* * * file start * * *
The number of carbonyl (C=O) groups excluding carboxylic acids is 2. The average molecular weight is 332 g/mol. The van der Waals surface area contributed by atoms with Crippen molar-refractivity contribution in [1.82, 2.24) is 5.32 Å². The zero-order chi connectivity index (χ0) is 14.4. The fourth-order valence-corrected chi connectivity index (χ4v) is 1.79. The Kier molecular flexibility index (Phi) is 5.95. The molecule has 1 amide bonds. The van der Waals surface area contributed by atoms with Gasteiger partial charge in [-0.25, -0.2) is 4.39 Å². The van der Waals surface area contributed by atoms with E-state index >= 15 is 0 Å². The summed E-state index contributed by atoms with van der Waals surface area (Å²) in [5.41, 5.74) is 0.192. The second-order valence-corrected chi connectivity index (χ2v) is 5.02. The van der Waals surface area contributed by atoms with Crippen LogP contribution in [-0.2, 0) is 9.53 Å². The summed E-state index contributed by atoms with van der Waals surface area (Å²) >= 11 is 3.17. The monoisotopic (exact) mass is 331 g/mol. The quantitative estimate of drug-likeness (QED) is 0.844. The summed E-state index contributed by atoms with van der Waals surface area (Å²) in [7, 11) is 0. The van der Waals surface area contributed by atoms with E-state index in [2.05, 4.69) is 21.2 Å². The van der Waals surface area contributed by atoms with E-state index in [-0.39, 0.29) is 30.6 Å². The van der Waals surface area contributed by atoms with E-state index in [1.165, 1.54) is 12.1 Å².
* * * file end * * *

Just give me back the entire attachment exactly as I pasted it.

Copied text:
The number of carbonyl (C=O) groups excluding carboxylic acids is 2. The average molecular weight is 332 g/mol. The van der Waals surface area contributed by atoms with Crippen molar-refractivity contribution in [1.82, 2.24) is 5.32 Å². The zero-order chi connectivity index (χ0) is 14.4. The fourth-order valence-corrected chi connectivity index (χ4v) is 1.79. The Kier molecular flexibility index (Phi) is 5.95. The molecule has 1 amide bonds. The van der Waals surface area contributed by atoms with Gasteiger partial charge in [-0.25, -0.2) is 4.39 Å². The van der Waals surface area contributed by atoms with E-state index >= 15 is 0 Å². The summed E-state index contributed by atoms with van der Waals surface area (Å²) in [5.41, 5.74) is 0.192. The second-order valence-corrected chi connectivity index (χ2v) is 5.02. The van der Waals surface area contributed by atoms with Crippen LogP contribution in [-0.2, 0) is 9.53 Å². The summed E-state index contributed by atoms with van der Waals surface area (Å²) >= 11 is 3.17. The monoisotopic (exact) mass is 331 g/mol. The quantitative estimate of drug-likeness (QED) is 0.844. The summed E-state index contributed by atoms with van der Waals surface area (Å²) in [7, 11) is 0. The van der Waals surface area contributed by atoms with E-state index in [2.05, 4.69) is 21.2 Å². The van der Waals surface area contributed by atoms with E-state index in [-0.39, 0.29) is 30.6 Å². The van der Waals surface area contributed by atoms with E-state index in [1.165, 1.54) is 12.1 Å².